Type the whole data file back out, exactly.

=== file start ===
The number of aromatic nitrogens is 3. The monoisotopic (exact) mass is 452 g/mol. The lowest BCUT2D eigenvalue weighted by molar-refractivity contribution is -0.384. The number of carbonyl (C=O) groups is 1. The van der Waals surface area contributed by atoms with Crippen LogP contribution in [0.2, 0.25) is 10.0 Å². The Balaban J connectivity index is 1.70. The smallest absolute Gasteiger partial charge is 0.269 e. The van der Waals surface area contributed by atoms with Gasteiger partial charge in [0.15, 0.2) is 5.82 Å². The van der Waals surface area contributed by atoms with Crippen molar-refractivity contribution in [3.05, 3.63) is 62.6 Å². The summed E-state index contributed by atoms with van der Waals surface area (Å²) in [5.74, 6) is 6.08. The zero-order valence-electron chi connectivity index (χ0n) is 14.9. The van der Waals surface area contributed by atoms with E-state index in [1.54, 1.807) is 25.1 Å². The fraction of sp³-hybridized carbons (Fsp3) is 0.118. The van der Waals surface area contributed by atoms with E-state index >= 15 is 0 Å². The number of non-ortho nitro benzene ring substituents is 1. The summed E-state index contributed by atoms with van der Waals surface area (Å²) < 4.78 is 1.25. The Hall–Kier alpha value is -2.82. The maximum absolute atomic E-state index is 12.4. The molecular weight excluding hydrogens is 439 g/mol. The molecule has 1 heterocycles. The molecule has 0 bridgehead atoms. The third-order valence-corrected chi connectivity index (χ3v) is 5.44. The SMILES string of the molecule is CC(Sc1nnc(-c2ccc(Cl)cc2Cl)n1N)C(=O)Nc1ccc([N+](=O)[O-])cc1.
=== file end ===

The number of aromatic nitrogens is 3. The monoisotopic (exact) mass is 452 g/mol. The lowest BCUT2D eigenvalue weighted by molar-refractivity contribution is -0.384. The number of carbonyl (C=O) groups is 1. The van der Waals surface area contributed by atoms with Crippen LogP contribution in [0.2, 0.25) is 10.0 Å². The Balaban J connectivity index is 1.70. The smallest absolute Gasteiger partial charge is 0.269 e. The van der Waals surface area contributed by atoms with Gasteiger partial charge in [0.15, 0.2) is 5.82 Å². The van der Waals surface area contributed by atoms with Crippen molar-refractivity contribution in [3.05, 3.63) is 62.6 Å². The summed E-state index contributed by atoms with van der Waals surface area (Å²) in [5.74, 6) is 6.08. The zero-order valence-electron chi connectivity index (χ0n) is 14.9. The van der Waals surface area contributed by atoms with E-state index in [1.54, 1.807) is 25.1 Å². The fraction of sp³-hybridized carbons (Fsp3) is 0.118. The van der Waals surface area contributed by atoms with E-state index >= 15 is 0 Å². The number of non-ortho nitro benzene ring substituents is 1. The summed E-state index contributed by atoms with van der Waals surface area (Å²) < 4.78 is 1.25. The Hall–Kier alpha value is -2.82. The maximum absolute atomic E-state index is 12.4. The molecular weight excluding hydrogens is 439 g/mol. The molecule has 1 heterocycles. The molecule has 0 bridgehead atoms. The third-order valence-corrected chi connectivity index (χ3v) is 5.44. The SMILES string of the molecule is CC(Sc1nnc(-c2ccc(Cl)cc2Cl)n1N)C(=O)Nc1ccc([N+](=O)[O-])cc1.